Günter Nooke, the Federal Government Commissioner for Human Rights Policy and Humanitarian Aid at the Federal Foreign Office, left today (5 January) for a week-long trip to Tanzania and Ethiopia.
The Commissioner will meet with representatives from the government, the national human rights commission and civil society in Dar es Salaam. In discussions, he will recognize the progress Tanzania has made in the field of human rights protection and emphasize the importance especially of freedom of the press and opinion for Africa's further development in the areas of democracy and the rule of law.
During his visit, the Human Rights Commissioner also intends to draw attention to the situation of albinos in eastern and parts of central Africa and discuss with his partners how to better protect these people. Recently, albinos have increasingly become the victims of superstitious rites.
Additionally, Mr Nooke will travel to Arusha, Tanzania to visit the International Criminal Tribunal for Rwanda and the African Court on Human and People's Rights.
The Commissioner issued the following statement regarding the tribunal's recent decisions prior to his departure:
“I welcome the recent convictions of Théoneste Bagosora and two other organizers of the genocide in Rwanda. This is an important step in the international fight against impunity.“
Günter Nooke will end his trip with a two-day visit to Addis Ababa (10 – 12 January). There he will have talks with Foreign Minister Seyoum and other government representatives, Ms Dolly Joiner, the African Union Commissioner for Political Affairs, as well as with representatives of civil society organizations and churches. The talks in Ethiopia will focus on the state of human rights, the situation for minorities and humanitarian issues as well as the possibilities for non-governmental organizations to carry out their work there.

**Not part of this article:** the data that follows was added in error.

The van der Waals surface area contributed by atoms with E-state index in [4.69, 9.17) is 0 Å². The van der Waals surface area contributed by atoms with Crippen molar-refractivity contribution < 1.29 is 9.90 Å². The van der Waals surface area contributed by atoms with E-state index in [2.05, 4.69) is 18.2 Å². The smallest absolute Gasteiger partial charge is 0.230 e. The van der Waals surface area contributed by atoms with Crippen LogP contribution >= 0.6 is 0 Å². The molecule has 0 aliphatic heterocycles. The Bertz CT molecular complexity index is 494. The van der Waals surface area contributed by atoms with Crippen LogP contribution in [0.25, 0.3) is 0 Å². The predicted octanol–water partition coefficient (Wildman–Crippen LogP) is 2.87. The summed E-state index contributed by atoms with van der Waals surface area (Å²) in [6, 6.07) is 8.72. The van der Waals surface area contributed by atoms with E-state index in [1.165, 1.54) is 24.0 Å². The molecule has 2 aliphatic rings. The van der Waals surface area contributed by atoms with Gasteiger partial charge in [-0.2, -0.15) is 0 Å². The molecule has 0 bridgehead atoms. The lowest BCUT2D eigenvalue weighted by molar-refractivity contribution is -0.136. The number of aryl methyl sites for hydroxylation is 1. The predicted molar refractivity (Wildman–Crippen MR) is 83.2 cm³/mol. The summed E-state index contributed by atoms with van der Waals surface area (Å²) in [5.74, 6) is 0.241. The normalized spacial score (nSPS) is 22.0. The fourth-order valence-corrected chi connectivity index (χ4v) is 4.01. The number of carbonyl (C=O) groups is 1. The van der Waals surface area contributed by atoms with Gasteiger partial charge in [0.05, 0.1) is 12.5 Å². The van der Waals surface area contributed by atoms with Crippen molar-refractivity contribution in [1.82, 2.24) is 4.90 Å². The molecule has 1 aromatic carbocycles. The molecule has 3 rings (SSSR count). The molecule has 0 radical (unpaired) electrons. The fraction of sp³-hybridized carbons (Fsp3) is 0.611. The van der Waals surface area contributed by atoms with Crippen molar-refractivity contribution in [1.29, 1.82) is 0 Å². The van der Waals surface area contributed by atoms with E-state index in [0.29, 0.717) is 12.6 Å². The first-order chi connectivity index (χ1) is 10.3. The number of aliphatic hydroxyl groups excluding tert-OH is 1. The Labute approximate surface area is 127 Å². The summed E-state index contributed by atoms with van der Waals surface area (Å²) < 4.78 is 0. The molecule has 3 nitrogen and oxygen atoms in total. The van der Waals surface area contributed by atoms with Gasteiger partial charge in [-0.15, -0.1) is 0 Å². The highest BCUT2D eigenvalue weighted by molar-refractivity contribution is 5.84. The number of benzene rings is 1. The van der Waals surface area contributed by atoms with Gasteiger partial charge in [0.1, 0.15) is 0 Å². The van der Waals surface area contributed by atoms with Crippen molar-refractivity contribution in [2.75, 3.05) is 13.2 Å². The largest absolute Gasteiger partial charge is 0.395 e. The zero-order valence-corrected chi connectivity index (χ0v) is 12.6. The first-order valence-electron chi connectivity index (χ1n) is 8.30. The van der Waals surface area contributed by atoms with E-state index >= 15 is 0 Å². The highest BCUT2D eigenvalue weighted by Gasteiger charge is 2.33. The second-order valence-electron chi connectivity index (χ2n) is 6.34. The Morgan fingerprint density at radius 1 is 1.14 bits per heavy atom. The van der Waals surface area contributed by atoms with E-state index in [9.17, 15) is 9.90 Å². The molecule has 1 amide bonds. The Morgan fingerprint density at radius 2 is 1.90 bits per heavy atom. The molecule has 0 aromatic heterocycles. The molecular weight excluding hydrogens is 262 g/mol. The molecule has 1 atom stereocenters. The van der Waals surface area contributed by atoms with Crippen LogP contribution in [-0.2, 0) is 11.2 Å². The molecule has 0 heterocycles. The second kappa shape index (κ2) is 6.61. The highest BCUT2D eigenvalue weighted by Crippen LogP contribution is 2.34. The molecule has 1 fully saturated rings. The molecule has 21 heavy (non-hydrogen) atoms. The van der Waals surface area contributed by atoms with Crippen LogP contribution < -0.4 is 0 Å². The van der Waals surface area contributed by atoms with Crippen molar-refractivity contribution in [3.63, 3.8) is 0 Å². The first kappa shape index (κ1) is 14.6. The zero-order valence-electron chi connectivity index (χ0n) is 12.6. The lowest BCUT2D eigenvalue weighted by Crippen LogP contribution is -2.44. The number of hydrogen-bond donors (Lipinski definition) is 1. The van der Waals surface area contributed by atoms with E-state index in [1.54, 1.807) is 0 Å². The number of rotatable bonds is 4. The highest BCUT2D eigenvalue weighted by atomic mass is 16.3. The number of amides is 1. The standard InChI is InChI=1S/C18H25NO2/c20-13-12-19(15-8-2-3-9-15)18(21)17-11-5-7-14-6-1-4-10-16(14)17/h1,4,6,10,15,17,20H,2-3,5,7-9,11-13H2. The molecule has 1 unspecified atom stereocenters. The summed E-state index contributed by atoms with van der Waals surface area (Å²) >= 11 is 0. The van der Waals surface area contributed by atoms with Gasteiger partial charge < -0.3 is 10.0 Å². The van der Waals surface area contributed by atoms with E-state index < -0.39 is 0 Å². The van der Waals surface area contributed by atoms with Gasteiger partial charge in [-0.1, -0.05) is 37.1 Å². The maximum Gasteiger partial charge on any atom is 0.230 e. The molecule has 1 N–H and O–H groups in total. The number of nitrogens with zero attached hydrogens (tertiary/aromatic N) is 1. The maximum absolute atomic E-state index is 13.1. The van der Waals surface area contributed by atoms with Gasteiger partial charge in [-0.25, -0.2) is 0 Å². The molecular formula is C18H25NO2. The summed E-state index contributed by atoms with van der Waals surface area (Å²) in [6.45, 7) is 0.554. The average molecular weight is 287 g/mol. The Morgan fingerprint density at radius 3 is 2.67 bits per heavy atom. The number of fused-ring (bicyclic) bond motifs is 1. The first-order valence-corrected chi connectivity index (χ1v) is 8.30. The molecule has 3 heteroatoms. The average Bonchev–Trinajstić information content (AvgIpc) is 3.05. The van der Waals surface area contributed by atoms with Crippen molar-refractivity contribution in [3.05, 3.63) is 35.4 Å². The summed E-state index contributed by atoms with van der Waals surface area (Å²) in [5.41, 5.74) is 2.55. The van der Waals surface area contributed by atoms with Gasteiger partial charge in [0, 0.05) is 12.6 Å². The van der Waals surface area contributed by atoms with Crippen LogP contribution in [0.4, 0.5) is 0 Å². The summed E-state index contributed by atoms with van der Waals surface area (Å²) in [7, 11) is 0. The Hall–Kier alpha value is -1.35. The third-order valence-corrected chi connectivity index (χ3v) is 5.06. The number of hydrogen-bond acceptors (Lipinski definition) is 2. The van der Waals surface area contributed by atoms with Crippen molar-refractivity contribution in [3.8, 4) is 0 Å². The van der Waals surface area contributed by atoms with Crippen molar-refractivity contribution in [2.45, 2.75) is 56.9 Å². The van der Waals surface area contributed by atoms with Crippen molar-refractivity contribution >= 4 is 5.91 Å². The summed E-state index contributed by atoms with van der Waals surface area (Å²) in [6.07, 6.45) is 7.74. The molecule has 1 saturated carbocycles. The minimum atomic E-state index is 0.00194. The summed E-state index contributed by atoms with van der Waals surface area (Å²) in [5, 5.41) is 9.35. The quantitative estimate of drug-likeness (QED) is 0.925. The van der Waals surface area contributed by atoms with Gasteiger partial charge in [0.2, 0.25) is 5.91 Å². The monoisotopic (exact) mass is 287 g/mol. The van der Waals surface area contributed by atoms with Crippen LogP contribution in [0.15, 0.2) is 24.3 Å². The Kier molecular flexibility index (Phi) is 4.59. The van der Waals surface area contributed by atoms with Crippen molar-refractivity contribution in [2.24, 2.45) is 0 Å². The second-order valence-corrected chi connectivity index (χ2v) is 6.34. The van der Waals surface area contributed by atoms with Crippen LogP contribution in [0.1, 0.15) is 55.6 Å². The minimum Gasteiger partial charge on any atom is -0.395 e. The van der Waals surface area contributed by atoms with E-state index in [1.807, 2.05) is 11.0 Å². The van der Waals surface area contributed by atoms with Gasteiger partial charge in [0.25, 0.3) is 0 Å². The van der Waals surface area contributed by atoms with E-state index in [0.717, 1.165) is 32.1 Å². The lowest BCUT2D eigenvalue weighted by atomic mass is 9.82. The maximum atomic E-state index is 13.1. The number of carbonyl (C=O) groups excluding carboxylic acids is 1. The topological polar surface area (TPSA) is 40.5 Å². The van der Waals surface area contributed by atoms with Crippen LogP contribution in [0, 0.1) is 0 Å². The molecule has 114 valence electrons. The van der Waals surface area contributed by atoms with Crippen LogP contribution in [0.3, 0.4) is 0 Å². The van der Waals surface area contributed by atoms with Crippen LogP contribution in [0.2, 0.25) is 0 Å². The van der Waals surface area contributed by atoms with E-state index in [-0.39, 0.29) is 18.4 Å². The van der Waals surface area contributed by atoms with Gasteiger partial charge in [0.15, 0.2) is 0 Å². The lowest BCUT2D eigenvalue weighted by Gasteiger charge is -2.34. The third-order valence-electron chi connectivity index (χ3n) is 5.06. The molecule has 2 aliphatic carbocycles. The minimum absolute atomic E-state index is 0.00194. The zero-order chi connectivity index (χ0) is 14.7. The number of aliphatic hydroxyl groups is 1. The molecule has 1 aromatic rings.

Regarding his trip to Ethiopia, the Commissioner issued the following statement:
”The relations in a spirit of partnership we share with Ethiopia are of great significance to Germany. Ethiopia is a key country for the entire Horn of Africa region. However, we are deeply concerned about the increasingly limited scope for civil society activities and political opposition in Ethiopia. The recent arrest of Birtukan Medeksa, leader of the most important opposition party in Ethiopia, is an additional cause for concern and must be submitted to judicial review that fulfils rule-of-law criteria as soon as possible.”